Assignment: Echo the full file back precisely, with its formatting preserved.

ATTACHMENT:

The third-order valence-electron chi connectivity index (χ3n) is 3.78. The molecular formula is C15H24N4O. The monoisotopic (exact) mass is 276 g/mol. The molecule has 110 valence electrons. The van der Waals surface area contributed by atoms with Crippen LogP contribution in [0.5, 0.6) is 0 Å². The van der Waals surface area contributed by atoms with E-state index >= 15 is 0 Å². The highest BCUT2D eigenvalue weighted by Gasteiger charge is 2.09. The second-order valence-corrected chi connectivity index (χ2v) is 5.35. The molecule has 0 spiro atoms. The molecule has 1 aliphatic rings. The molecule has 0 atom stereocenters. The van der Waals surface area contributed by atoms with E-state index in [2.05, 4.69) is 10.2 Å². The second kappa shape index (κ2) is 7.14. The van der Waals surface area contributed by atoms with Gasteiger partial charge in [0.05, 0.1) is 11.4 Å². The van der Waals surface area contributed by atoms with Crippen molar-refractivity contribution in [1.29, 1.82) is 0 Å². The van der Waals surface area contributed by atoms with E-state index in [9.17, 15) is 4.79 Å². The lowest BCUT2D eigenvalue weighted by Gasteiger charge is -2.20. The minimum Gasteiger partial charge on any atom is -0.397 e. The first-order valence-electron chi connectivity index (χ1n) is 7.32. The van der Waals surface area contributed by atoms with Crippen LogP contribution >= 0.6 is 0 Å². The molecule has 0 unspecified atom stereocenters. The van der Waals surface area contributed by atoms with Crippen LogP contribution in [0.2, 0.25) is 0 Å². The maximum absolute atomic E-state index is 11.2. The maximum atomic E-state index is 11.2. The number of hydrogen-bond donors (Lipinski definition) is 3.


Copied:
The third-order valence-electron chi connectivity index (χ3n) is 3.78. The molecular formula is C15H24N4O. The monoisotopic (exact) mass is 276 g/mol. The molecule has 110 valence electrons. The van der Waals surface area contributed by atoms with Crippen LogP contribution in [0.5, 0.6) is 0 Å². The van der Waals surface area contributed by atoms with E-state index >= 15 is 0 Å². The highest BCUT2D eigenvalue weighted by Gasteiger charge is 2.09. The second-order valence-corrected chi connectivity index (χ2v) is 5.35. The molecule has 0 spiro atoms. The molecule has 1 aliphatic rings. The molecule has 0 atom stereocenters. The van der Waals surface area contributed by atoms with E-state index in [2.05, 4.69) is 10.2 Å². The second kappa shape index (κ2) is 7.14. The van der Waals surface area contributed by atoms with Gasteiger partial charge in [0.05, 0.1) is 11.4 Å². The van der Waals surface area contributed by atoms with Crippen molar-refractivity contribution in [1.29, 1.82) is 0 Å². The van der Waals surface area contributed by atoms with E-state index in [9.17, 15) is 4.79 Å². The lowest BCUT2D eigenvalue weighted by Gasteiger charge is -2.20. The minimum Gasteiger partial charge on any atom is -0.397 e. The first-order valence-electron chi connectivity index (χ1n) is 7.32. The van der Waals surface area contributed by atoms with Crippen LogP contribution >= 0.6 is 0 Å². The molecule has 0 unspecified atom stereocenters. The van der Waals surface area contributed by atoms with Crippen LogP contribution in [0.2, 0.25) is 0 Å². The maximum absolute atomic E-state index is 11.2. The maximum atomic E-state index is 11.2. The number of hydrogen-bond donors (Lipinski definition) is 3.